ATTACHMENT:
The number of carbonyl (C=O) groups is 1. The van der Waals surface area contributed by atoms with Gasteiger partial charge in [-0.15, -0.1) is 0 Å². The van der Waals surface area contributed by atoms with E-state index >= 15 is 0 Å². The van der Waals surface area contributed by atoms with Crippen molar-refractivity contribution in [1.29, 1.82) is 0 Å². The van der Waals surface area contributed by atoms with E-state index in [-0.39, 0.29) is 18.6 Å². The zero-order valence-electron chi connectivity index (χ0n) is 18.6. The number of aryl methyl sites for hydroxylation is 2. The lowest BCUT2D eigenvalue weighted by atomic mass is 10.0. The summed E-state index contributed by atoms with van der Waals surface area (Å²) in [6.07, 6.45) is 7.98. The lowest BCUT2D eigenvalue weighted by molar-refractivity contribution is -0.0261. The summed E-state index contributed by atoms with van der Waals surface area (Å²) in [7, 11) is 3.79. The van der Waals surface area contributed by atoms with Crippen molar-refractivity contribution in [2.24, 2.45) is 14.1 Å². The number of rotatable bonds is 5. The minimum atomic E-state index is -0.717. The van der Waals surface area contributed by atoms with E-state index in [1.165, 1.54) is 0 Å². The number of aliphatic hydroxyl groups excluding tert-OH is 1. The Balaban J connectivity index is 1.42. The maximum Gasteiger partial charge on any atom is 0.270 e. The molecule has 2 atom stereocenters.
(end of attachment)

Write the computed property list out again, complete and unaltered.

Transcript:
The number of carbonyl (C=O) groups is 1. The van der Waals surface area contributed by atoms with Gasteiger partial charge in [-0.15, -0.1) is 0 Å². The van der Waals surface area contributed by atoms with E-state index >= 15 is 0 Å². The van der Waals surface area contributed by atoms with Crippen molar-refractivity contribution in [1.29, 1.82) is 0 Å². The van der Waals surface area contributed by atoms with E-state index in [-0.39, 0.29) is 18.6 Å². The zero-order valence-electron chi connectivity index (χ0n) is 18.6. The number of aryl methyl sites for hydroxylation is 2. The lowest BCUT2D eigenvalue weighted by atomic mass is 10.0. The summed E-state index contributed by atoms with van der Waals surface area (Å²) in [6.07, 6.45) is 7.98. The lowest BCUT2D eigenvalue weighted by molar-refractivity contribution is -0.0261. The summed E-state index contributed by atoms with van der Waals surface area (Å²) in [7, 11) is 3.79. The van der Waals surface area contributed by atoms with Crippen molar-refractivity contribution in [2.24, 2.45) is 14.1 Å². The number of rotatable bonds is 5. The minimum atomic E-state index is -0.717. The van der Waals surface area contributed by atoms with E-state index in [1.165, 1.54) is 0 Å². The number of aliphatic hydroxyl groups excluding tert-OH is 1. The Balaban J connectivity index is 1.42. The maximum Gasteiger partial charge on any atom is 0.270 e. The molecule has 2 atom stereocenters.